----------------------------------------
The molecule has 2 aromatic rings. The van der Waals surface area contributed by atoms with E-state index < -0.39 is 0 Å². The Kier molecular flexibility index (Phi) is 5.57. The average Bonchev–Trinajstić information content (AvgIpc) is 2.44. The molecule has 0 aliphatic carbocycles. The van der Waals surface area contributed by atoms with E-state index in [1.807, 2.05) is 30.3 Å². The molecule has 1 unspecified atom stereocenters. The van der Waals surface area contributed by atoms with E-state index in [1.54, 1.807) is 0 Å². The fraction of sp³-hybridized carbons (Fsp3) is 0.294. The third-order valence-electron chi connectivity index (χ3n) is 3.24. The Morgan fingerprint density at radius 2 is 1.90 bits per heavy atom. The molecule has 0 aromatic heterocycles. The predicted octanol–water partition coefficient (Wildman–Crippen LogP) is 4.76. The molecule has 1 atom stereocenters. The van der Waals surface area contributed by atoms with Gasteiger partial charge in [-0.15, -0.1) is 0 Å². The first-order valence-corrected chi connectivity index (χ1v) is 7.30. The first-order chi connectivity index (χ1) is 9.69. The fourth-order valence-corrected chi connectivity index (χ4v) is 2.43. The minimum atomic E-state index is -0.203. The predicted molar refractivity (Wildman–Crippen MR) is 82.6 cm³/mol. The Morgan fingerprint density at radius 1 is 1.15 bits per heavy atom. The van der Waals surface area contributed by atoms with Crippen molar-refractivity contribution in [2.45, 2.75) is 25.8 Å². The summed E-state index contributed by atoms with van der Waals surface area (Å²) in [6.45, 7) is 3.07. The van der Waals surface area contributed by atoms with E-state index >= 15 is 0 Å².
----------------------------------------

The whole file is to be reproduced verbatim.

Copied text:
The molecule has 2 aromatic rings. The van der Waals surface area contributed by atoms with E-state index < -0.39 is 0 Å². The Kier molecular flexibility index (Phi) is 5.57. The average Bonchev–Trinajstić information content (AvgIpc) is 2.44. The molecule has 0 aliphatic carbocycles. The van der Waals surface area contributed by atoms with E-state index in [1.807, 2.05) is 30.3 Å². The molecule has 1 unspecified atom stereocenters. The van der Waals surface area contributed by atoms with E-state index in [1.54, 1.807) is 0 Å². The fraction of sp³-hybridized carbons (Fsp3) is 0.294. The third-order valence-electron chi connectivity index (χ3n) is 3.24. The Morgan fingerprint density at radius 2 is 1.90 bits per heavy atom. The molecule has 0 aromatic heterocycles. The predicted octanol–water partition coefficient (Wildman–Crippen LogP) is 4.76. The molecule has 1 atom stereocenters. The van der Waals surface area contributed by atoms with Gasteiger partial charge in [-0.15, -0.1) is 0 Å². The first-order valence-corrected chi connectivity index (χ1v) is 7.30. The first-order chi connectivity index (χ1) is 9.69. The fourth-order valence-corrected chi connectivity index (χ4v) is 2.43. The minimum atomic E-state index is -0.203. The predicted molar refractivity (Wildman–Crippen MR) is 82.6 cm³/mol. The Morgan fingerprint density at radius 1 is 1.15 bits per heavy atom. The van der Waals surface area contributed by atoms with Crippen molar-refractivity contribution in [2.45, 2.75) is 25.8 Å². The summed E-state index contributed by atoms with van der Waals surface area (Å²) in [6.45, 7) is 3.07. The van der Waals surface area contributed by atoms with E-state index >= 15 is 0 Å².